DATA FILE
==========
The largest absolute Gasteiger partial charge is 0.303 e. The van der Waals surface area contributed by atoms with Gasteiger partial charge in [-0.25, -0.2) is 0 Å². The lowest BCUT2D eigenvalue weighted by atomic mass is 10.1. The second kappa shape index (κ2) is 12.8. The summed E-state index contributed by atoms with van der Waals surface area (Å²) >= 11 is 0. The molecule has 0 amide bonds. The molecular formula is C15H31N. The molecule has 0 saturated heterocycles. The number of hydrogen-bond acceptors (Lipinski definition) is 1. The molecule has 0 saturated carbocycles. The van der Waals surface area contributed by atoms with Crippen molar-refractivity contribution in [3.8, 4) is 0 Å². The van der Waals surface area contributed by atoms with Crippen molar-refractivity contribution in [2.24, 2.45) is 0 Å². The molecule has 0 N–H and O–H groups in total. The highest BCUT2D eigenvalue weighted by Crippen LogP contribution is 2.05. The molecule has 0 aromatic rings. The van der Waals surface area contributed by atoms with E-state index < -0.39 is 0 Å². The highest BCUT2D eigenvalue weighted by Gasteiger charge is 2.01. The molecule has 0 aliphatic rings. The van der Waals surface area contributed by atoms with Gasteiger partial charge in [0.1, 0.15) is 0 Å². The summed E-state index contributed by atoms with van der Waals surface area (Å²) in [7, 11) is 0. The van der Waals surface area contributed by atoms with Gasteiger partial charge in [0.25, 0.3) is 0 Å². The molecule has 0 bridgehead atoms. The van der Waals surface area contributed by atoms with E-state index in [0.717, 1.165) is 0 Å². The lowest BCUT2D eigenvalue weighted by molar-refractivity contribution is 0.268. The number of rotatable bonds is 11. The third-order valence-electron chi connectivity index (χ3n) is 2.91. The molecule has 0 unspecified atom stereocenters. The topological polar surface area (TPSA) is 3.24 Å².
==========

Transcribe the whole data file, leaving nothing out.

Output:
The largest absolute Gasteiger partial charge is 0.303 e. The van der Waals surface area contributed by atoms with Gasteiger partial charge in [-0.25, -0.2) is 0 Å². The lowest BCUT2D eigenvalue weighted by atomic mass is 10.1. The second kappa shape index (κ2) is 12.8. The summed E-state index contributed by atoms with van der Waals surface area (Å²) >= 11 is 0. The molecule has 0 amide bonds. The molecular formula is C15H31N. The molecule has 0 saturated heterocycles. The number of hydrogen-bond acceptors (Lipinski definition) is 1. The molecule has 0 saturated carbocycles. The van der Waals surface area contributed by atoms with Crippen molar-refractivity contribution in [3.8, 4) is 0 Å². The van der Waals surface area contributed by atoms with Crippen molar-refractivity contribution in [2.24, 2.45) is 0 Å². The molecule has 0 N–H and O–H groups in total. The highest BCUT2D eigenvalue weighted by Crippen LogP contribution is 2.05. The molecule has 0 aromatic rings. The van der Waals surface area contributed by atoms with E-state index < -0.39 is 0 Å². The highest BCUT2D eigenvalue weighted by Gasteiger charge is 2.01. The molecule has 0 aliphatic rings. The van der Waals surface area contributed by atoms with Gasteiger partial charge in [0.1, 0.15) is 0 Å². The summed E-state index contributed by atoms with van der Waals surface area (Å²) in [7, 11) is 0. The van der Waals surface area contributed by atoms with Gasteiger partial charge in [0.25, 0.3) is 0 Å². The molecule has 0 bridgehead atoms. The van der Waals surface area contributed by atoms with E-state index in [0.717, 1.165) is 0 Å². The lowest BCUT2D eigenvalue weighted by molar-refractivity contribution is 0.268. The number of rotatable bonds is 11. The third-order valence-electron chi connectivity index (χ3n) is 2.91. The molecule has 0 unspecified atom stereocenters. The topological polar surface area (TPSA) is 3.24 Å².